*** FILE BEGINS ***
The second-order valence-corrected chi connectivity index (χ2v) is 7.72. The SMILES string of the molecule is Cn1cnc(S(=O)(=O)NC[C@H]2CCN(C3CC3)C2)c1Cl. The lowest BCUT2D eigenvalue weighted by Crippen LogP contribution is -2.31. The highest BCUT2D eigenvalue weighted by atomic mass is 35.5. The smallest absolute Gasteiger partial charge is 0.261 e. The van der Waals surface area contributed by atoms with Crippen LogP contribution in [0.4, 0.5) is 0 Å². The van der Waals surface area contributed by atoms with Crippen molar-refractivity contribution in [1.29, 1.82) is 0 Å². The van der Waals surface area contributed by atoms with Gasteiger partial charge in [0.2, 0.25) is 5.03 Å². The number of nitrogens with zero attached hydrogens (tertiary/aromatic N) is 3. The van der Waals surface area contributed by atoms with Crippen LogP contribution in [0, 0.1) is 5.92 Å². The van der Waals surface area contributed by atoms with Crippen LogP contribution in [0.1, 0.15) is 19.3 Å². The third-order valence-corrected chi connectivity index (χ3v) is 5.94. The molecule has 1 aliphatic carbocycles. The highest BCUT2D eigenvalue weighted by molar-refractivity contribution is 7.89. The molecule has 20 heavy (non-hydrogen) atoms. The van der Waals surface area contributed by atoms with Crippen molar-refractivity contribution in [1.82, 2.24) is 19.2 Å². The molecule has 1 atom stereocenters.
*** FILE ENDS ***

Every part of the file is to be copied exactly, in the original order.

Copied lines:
The second-order valence-corrected chi connectivity index (χ2v) is 7.72. The SMILES string of the molecule is Cn1cnc(S(=O)(=O)NC[C@H]2CCN(C3CC3)C2)c1Cl. The lowest BCUT2D eigenvalue weighted by Crippen LogP contribution is -2.31. The highest BCUT2D eigenvalue weighted by atomic mass is 35.5. The smallest absolute Gasteiger partial charge is 0.261 e. The van der Waals surface area contributed by atoms with Crippen LogP contribution in [0.4, 0.5) is 0 Å². The van der Waals surface area contributed by atoms with Crippen molar-refractivity contribution in [1.29, 1.82) is 0 Å². The van der Waals surface area contributed by atoms with Gasteiger partial charge in [0.2, 0.25) is 5.03 Å². The number of nitrogens with zero attached hydrogens (tertiary/aromatic N) is 3. The van der Waals surface area contributed by atoms with Crippen LogP contribution in [0, 0.1) is 5.92 Å². The van der Waals surface area contributed by atoms with Crippen LogP contribution in [0.1, 0.15) is 19.3 Å². The third-order valence-corrected chi connectivity index (χ3v) is 5.94. The molecule has 1 aliphatic carbocycles. The highest BCUT2D eigenvalue weighted by molar-refractivity contribution is 7.89. The molecule has 20 heavy (non-hydrogen) atoms. The van der Waals surface area contributed by atoms with Crippen molar-refractivity contribution in [1.82, 2.24) is 19.2 Å². The molecule has 1 atom stereocenters.